Texas Senate Hopefuls Woo Republicans Of All Stripes

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It's high noon in Texas at the Stephenville Community Center out on Highway 67, and the Cross Timbers Republican Women's Club Candidates Forum is about to begin.

Time has run out on this Republican Senate primary. This is a last chance for the candidates to make an impression before Tuesday's vote. They're vying to replace Sen. Kay Bailey Hutchison, who is retiring after serving for nearly 20 years.

First up: former Dallas Mayor Tom Leppert. "Why, it's great to be with you, and I appreciate the opportunity," he tells the crowd. "We are at the cliff, and the clock is running. We have a president who has turned his back on the Constitution."

If the latest polls are accurate, Leppert is currently running a distant third behind Lt. Gov. David Dewhurst and former Texas Solicitor General Ted Cruz, the son of a Cuban immigrant.

Dewhurst, the front-runner, is the GOP establishment candidate, backed by Texas Gov. Rick Perry. Cruz is courting the Tea Party vote, so Leppert has positioned himself as the businessman who knows how to balance a budget.

"As mayor of Dallas, we did some pretty unusual things," he tells the group. "We reduced the civilian workforce by 20 percent."

But this is West Texas, and while they applaud the former Dallas mayor's speech politely, they're looking for redder meat than budget talk. Cruz serves it up within seconds of stepping to the microphone.

"Barack Obama is the most radical president this country has ever seen," Cruz says. "And the unhappy truth is, as bad as Obama's been, he didn't invent spending. It was a bipartisan problem long before he got elected."

Around the room, heads bob in agreement. The proposition that President Obama is a radical socialist is accepted fact with this group. But when Cruz says that Republicans are equally to blame for the debt problem, heads bob just as emphatically — the room believes that's true, too. In two deft sentences, the former solicitor general has positioned himself outside both parties as the only real conservative with a chance to win.

"From Ed Meese to Phyllis Schlafly to Dr. James Dobson to the five strongest conservatives in the U.S. Senate — Jim DeMint, Mike Lee, Rand Paul, Pat Toomey and Tom Coburn — every one of them is united behind this campaign. If conservatives continue to unite — and I ask for your help — we're going to win this race," Cruz says. "And when we win this race, Texas will lead the fight."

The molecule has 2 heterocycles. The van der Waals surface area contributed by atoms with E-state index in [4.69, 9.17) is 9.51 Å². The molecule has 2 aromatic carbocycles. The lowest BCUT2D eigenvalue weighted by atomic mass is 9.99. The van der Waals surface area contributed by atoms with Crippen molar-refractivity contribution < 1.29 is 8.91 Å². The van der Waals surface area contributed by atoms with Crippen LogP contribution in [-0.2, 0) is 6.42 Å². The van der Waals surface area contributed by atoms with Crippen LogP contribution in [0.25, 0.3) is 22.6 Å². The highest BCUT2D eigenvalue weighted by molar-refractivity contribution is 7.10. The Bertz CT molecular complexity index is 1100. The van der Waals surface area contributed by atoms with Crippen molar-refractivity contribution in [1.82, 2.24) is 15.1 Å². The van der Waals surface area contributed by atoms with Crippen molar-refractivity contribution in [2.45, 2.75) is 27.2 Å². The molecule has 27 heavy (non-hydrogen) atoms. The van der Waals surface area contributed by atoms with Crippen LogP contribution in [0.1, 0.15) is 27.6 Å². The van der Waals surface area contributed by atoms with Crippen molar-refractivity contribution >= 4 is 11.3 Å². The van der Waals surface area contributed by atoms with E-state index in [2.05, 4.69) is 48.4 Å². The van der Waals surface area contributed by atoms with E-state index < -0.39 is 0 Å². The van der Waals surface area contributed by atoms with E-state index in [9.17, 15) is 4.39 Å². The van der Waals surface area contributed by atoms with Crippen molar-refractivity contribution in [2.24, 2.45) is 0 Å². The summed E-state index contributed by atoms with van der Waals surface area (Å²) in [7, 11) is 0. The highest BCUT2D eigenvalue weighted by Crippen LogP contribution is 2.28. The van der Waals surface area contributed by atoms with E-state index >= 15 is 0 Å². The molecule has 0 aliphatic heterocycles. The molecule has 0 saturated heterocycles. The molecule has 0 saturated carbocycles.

Three hours south geographically and a million miles away culturally, in Austin, Texas, the Scholz beer garden is packed for Dewhurst.

It's a completely different Republican crowd: Mercedes-Benzes parked outside, not F-150s. No iced tea or folding chairs; here, there's a tight band, expansive bar and well-coifed, good-looking Texas women laughing as they drink.

There's power gathered in this room, and the front-running lieutenant governor is pleased.

"Wow, what a great crowd. It's amazing what beer will do. It really is," he says, to cheers.

There's no need for Dewhurst to dish red meat here — this crowd isn't interested in getting the U.S. out of the United Nations; they're building relationships and having a beer. Nevertheless, the candidate runs through his reasons for seeking the Senate like a tired runner approaching the finish line.

"I'm running for the United States Senate because on Day 1, I want to push for the repeal of Obamacare. I'm running for the United State Senate because I want to keep America strong, and I'm tired of the federal government not doing their job. We need to secure our borders," he says.

While Sarah Palin and Rick Santorum have endorsed Cruz, Perry and a whole host of other Texas Republicans are behind Dewhurst. If the lieutenant governor can't get 50 percent of the vote Tuesday, there will be a two-man runoff in late July.

Oh, yes, the Democrats are having their Senate primary election, too. The experts say someday the Texas Democratic Party will rise again to challenge Republicans for control of the state. But that future is not yet here.

Copyright 2012 National Public Radio. To see more, visit http://www.npr.org/.


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